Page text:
Reports from Fiji say at least 2500 people took part in a march today in support of workers at Fiji's main airport.
Up to 200 Air Terminal Services employees say they have been locked out of work since December 16 after the ATS management deemed their attendance at a meeting illegal strike action.
Workers, many in uniform, and their supporters marched through Nadi this morning carrying banners and chanting, ending up at a rally led by union organisers at a school field.
Fiji Trades Union Congress General Secretary Felix Anthony said he hoped those in government had seen the numbers and would come to their senses and do the right thing.
He said they must ensure that the law is upheld.
"Particularly the employment laws and that these workers are allowed to return to work and not be penalised for the mismanagement that occurs at ATS."
FTUC President Daniel Urai said men, women and children from around the region turned out in solidarity with the ATS workers who had been locked out.
"Not only the workers but the people of Fiji, the villagers, the kids, they are in. They are here to show how they are with the workers who are suffering because they have been locked out of their workplace and not because of what the government is saying," Mr Urai said.
"They are not on strike, they are locked out."
Workers say there is a history of mistreatment at the company, which is 51 percent owned by the government.
The remaining 49 percent is held by an employees' trust.
Worker concerns include an 11 year pay freeze, allegations of sexual harassment and claims there have been attempts to selling their shares.
The National Secretary of the Federated Airline Staff Association, Vilikesa Naulumatua, told those at the march that there were people on the board, sitting on the 51 percent side of the table, who had been working and colluding with parties outside the company to buy off the shares which belong to the workers.
"Those are very important issues to us because once you buy out the shareholding of the workers of ATS, you effectively also weaken the workers themselves and you weaken their representation."
Mr Naulumatua said when the workers tried to discuss the issues, they were locked out after a meeting and a court injunction was placed on the workers preventing them from taking part in a scheduled strike for which they had provided notice.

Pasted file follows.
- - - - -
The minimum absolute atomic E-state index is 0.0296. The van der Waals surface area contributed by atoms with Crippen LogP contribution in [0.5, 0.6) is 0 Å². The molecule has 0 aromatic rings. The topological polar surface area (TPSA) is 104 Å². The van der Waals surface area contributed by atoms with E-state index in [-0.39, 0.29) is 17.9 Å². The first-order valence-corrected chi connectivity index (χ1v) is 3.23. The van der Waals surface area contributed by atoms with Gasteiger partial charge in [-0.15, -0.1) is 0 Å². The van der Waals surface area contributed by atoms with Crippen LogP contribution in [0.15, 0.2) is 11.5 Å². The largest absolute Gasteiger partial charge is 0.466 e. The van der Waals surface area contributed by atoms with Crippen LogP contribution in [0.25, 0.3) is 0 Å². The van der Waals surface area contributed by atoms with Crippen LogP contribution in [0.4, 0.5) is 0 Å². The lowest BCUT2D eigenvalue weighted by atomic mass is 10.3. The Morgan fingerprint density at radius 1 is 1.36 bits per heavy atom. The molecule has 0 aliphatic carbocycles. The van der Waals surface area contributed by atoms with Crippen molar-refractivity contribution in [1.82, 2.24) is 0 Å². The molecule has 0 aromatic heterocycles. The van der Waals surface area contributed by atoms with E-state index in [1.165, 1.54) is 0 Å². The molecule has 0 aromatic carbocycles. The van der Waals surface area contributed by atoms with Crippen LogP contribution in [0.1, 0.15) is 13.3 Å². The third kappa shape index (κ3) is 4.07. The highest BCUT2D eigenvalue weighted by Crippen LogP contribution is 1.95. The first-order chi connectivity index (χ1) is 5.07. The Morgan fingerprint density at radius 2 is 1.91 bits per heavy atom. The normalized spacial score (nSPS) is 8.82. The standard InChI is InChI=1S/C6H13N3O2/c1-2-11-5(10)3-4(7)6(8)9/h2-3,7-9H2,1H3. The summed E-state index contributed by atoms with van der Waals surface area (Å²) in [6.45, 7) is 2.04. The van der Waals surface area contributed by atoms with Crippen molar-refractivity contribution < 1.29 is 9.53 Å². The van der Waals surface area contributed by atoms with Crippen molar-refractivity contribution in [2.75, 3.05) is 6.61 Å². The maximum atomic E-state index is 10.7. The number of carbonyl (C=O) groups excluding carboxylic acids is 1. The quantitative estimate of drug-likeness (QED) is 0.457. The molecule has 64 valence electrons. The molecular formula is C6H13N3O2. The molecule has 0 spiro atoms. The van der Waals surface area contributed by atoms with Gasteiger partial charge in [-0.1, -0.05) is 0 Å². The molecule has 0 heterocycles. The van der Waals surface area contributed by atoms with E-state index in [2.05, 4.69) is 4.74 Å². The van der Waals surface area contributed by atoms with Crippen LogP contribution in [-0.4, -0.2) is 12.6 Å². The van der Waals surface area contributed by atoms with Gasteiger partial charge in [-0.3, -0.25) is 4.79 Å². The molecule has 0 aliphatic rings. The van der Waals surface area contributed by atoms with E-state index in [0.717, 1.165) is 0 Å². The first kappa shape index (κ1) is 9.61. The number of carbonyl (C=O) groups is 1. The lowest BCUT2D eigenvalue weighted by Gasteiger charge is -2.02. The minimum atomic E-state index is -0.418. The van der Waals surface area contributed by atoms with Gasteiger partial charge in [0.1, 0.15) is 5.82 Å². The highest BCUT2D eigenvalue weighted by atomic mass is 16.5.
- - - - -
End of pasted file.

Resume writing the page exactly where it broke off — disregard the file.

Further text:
He said the workers were not going to take the treatment lying down.
"We are united in this and we will stand up against this kind of tyranny."
ATS Employees Trust spokesperson Manasa Ratuvili told the marchers that last year the trust's elected members had been removed from the ATS board.
Mr Ratuvili said the trust has been trying to raise concerns about the board's conduct for months but instead there were attempts to convince them to sell their shareholding.
"They tried to entice us, saying that if we sell the shares we might get a car each, two cars each, a house each, maybe five houses.
"This 49 percent is not of monetary value to us," he said.
"There is a rich history behind this 49 percent. Our forefathers, our grandfathers, our fathers, our mothers, fought hard for this 49 percent and we are not going to give it up."
Mr Ratuvili said the villagers were as much owners of the company as the trust.
Local media quote Police Chief of Operations Rusiate Tudravu saying more than 2500 people marched and close to two hundred police officers were deployed to monitor the situation.
He said the march was incident free and those taking part abided by the conditions of the permit.
Earlier speakers at the rally reported a headcount of up to 1000 people taking part.
Air Terminal Services was established in September 1981 after formally taking over from Qantas.
The shareholding arrangement has been in place ever since.
An earlier version of this story said 900 people took part in the march. This figure was based on early comments by march organisers on livestreamed video.